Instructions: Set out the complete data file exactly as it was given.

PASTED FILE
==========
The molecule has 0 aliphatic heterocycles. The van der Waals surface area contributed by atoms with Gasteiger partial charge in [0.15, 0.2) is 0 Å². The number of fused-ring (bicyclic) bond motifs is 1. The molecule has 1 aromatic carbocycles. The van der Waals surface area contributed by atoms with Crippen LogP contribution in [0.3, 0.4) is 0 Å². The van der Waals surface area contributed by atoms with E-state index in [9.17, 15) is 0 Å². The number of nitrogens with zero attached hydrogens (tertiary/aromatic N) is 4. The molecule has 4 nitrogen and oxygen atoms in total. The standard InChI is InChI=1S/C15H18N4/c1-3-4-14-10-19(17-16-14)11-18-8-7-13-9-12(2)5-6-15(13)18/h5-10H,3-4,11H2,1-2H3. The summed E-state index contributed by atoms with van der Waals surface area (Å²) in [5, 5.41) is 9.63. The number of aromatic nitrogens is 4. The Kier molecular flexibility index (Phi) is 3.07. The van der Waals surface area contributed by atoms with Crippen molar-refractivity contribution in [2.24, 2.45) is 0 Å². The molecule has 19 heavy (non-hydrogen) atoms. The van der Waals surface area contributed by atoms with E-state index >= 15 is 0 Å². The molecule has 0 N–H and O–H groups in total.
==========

The molecule has 0 aliphatic heterocycles. The van der Waals surface area contributed by atoms with Gasteiger partial charge in [0.15, 0.2) is 0 Å². The number of fused-ring (bicyclic) bond motifs is 1. The molecule has 1 aromatic carbocycles. The van der Waals surface area contributed by atoms with Crippen LogP contribution in [0.3, 0.4) is 0 Å². The van der Waals surface area contributed by atoms with E-state index in [9.17, 15) is 0 Å². The number of nitrogens with zero attached hydrogens (tertiary/aromatic N) is 4. The molecule has 4 nitrogen and oxygen atoms in total. The standard InChI is InChI=1S/C15H18N4/c1-3-4-14-10-19(17-16-14)11-18-8-7-13-9-12(2)5-6-15(13)18/h5-10H,3-4,11H2,1-2H3. The summed E-state index contributed by atoms with van der Waals surface area (Å²) in [5, 5.41) is 9.63. The number of aromatic nitrogens is 4. The Kier molecular flexibility index (Phi) is 3.07. The van der Waals surface area contributed by atoms with Crippen molar-refractivity contribution in [2.24, 2.45) is 0 Å². The molecule has 19 heavy (non-hydrogen) atoms. The van der Waals surface area contributed by atoms with E-state index >= 15 is 0 Å². The molecule has 0 N–H and O–H groups in total.